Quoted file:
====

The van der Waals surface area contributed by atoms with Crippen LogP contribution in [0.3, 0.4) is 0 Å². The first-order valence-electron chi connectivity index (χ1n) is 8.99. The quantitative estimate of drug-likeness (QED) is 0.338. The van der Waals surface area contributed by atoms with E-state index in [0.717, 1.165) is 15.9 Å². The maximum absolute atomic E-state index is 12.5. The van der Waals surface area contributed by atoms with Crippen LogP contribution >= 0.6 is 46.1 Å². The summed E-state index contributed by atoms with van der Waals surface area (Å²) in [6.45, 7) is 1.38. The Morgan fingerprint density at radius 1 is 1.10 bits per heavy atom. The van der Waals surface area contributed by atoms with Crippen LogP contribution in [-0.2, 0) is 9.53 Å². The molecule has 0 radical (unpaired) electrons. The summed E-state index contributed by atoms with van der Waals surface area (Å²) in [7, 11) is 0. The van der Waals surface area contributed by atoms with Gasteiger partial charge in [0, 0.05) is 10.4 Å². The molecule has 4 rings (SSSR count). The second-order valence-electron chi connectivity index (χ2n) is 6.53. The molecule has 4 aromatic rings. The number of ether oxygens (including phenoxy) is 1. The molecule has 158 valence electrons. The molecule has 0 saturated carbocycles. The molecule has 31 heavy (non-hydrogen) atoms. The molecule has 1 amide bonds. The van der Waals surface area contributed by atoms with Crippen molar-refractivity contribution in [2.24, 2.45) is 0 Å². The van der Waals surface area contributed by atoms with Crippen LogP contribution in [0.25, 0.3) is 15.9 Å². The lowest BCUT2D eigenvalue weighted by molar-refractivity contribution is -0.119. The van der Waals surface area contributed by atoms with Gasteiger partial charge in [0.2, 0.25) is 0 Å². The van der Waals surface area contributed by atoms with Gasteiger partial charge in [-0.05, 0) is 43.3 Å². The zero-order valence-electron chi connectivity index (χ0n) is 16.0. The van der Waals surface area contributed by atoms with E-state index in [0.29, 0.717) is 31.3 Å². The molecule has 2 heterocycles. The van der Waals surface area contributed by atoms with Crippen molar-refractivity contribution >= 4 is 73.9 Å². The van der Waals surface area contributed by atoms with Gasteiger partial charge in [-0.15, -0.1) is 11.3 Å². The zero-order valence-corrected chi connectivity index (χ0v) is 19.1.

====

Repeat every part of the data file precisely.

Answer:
The van der Waals surface area contributed by atoms with Crippen LogP contribution in [0.3, 0.4) is 0 Å². The first-order valence-electron chi connectivity index (χ1n) is 8.99. The quantitative estimate of drug-likeness (QED) is 0.338. The van der Waals surface area contributed by atoms with E-state index in [0.717, 1.165) is 15.9 Å². The maximum absolute atomic E-state index is 12.5. The van der Waals surface area contributed by atoms with Crippen LogP contribution >= 0.6 is 46.1 Å². The summed E-state index contributed by atoms with van der Waals surface area (Å²) in [6.45, 7) is 1.38. The Morgan fingerprint density at radius 1 is 1.10 bits per heavy atom. The van der Waals surface area contributed by atoms with Crippen LogP contribution in [-0.2, 0) is 9.53 Å². The molecule has 0 radical (unpaired) electrons. The summed E-state index contributed by atoms with van der Waals surface area (Å²) in [7, 11) is 0. The van der Waals surface area contributed by atoms with Gasteiger partial charge in [0, 0.05) is 10.4 Å². The molecule has 4 rings (SSSR count). The second-order valence-electron chi connectivity index (χ2n) is 6.53. The molecule has 4 aromatic rings. The number of ether oxygens (including phenoxy) is 1. The molecule has 158 valence electrons. The molecule has 0 saturated carbocycles. The molecule has 31 heavy (non-hydrogen) atoms. The molecule has 1 amide bonds. The van der Waals surface area contributed by atoms with Crippen molar-refractivity contribution in [2.24, 2.45) is 0 Å². The van der Waals surface area contributed by atoms with Crippen LogP contribution in [0.25, 0.3) is 15.9 Å². The lowest BCUT2D eigenvalue weighted by molar-refractivity contribution is -0.119. The van der Waals surface area contributed by atoms with Gasteiger partial charge in [0.2, 0.25) is 0 Å². The van der Waals surface area contributed by atoms with Gasteiger partial charge in [-0.05, 0) is 43.3 Å². The zero-order valence-electron chi connectivity index (χ0n) is 16.0. The van der Waals surface area contributed by atoms with E-state index in [0.29, 0.717) is 31.3 Å². The molecule has 2 heterocycles. The van der Waals surface area contributed by atoms with Crippen molar-refractivity contribution >= 4 is 73.9 Å². The van der Waals surface area contributed by atoms with Gasteiger partial charge in [-0.15, -0.1) is 11.3 Å². The zero-order valence-corrected chi connectivity index (χ0v) is 19.1.